Essure Implants Will No Longer Be Sold After Years of Safety Concerns and Complications

Following thousands of complaints involving women who suffered painful and debilitating complications from Essure implants, Bayer has finally decided to remove the controversial permanent birth control device from the market in the United States.

In a press release issued on July 20, Bayer said it made a business decision to voluntarily discontinue the Essure sterilization coils due to declining sales. The company indicated that sales in the U.S. will end on December 31, 2018, and the move comes months after the company recalled Essure from the market in a number of other countries.

Essure is designed to provide permanent protection against pregnancy, involving an outpatient procedure where coils are placed in the uterus, which develop scar tissue that prevent pregnancy. However, thousands of women have experienced painful and debilitating injuries when the coils migrated, perforated the uterus or Fallopian tubes, caused allergic reactions, infections or other complications.

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According to FDA Commissioner Scott Gottlieb, the FDA received about 12,000 adverse event reports related to the Essure birth control implant last year.

“The decision to halt Essure sales also follows a series of earlier actions that the FDA took to address the reports of serious adverse events associated with its use,” Gottlieb said in an FDA press release, also issued on July 20. “For women who have received an Essure implant, the postmarket safety of Essure will continue to be a top priority for the FDA. We expect Bayer to meet its postmarket obligations concerning this device.”

Although Essure is being removed from the market, Bayer claims it stands by the safety of the device and maintains that the market removal decision was a result of falling sales from competition and the implant’s declining reputation.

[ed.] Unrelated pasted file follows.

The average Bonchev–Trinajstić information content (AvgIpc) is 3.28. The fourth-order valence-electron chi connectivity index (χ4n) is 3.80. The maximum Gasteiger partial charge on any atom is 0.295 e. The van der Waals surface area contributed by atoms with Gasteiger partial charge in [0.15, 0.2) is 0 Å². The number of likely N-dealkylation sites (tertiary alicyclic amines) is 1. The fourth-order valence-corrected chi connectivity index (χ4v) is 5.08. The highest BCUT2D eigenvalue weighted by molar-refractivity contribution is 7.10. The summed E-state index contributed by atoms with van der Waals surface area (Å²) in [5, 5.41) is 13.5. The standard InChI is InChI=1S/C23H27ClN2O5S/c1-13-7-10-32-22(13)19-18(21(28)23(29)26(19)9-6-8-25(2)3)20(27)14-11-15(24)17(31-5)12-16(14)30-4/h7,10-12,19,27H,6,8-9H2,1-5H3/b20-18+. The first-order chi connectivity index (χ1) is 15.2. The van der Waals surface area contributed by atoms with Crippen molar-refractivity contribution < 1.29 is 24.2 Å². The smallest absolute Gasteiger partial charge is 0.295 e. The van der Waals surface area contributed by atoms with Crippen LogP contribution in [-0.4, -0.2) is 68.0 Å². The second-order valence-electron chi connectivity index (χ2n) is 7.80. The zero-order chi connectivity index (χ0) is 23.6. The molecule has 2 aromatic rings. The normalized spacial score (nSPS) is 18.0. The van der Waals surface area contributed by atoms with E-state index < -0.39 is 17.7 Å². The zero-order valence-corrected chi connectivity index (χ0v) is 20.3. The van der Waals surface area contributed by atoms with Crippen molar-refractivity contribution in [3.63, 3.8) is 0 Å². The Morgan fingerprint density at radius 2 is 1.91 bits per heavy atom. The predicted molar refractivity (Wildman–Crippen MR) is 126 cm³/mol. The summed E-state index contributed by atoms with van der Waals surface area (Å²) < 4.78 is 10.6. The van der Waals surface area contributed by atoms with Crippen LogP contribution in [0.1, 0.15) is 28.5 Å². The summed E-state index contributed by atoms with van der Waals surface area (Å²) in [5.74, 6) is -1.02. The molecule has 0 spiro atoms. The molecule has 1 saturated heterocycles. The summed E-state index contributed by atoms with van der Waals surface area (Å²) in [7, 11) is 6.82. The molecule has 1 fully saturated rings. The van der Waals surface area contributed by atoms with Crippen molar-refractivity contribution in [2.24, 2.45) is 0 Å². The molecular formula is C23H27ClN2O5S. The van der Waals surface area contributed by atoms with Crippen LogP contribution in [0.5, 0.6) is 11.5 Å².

“The benefit-risk profile of Essure has not changed, and we continue to stand behind the product’s safety and efficacy, which are demonstrated by an extensive body of research, undertaken by Bayer and independent medical researchers, involving more than 200,000 women over the past two decades,” the Bayer press release states. “Several factors have contributed to declining interest in Essure among women in the U.S., including decreased use of permanent contraception overall, increased reliance on other birth control options, such as long-acting reversible contraceptives (LARCs), and inaccurate and misleading publicity about the device.”

Bayer currently faces several thousand Essure lawsuits brought on behalf of women who have been left with devastating injuries, each raising similar allegations that the company manufactured and sold an unreasonably dangerous and defective sterilization product, withholding information about the risks associated with the procedure.

Last year, Essure was withdrawn from every other market in the world, except the United States. However, in May, after Gottlieb met with a number of women who claimed they were injured by the device, the FDA added new restrictions to Essure procedures, indicating that both the doctor and the patient must sign off on a checklist of potential problems, to ensure that the patient is fully informed about the risks.

In November 2016, following controversial hearings in the U.S., where testimony was heard from large numbers of women and medical experts, the FDA decided not to recall Essure in the United States. However, the agency did require Essure black box warnings, which are the strongest that the FDA can require a medical device carry.

Approximately 750,000 women worldwide have been implanted with the device, and Bayer has previously estimated that 70% of those have been implanted in women in the U.S.

The manufacturer has reportedly spent about $413 million defending the Essure litigation over the last year, and may face substantially greater liability at trial if Essure settlements or another resolution for the cases is not reached.

Image Credit: Image via Lukassek /


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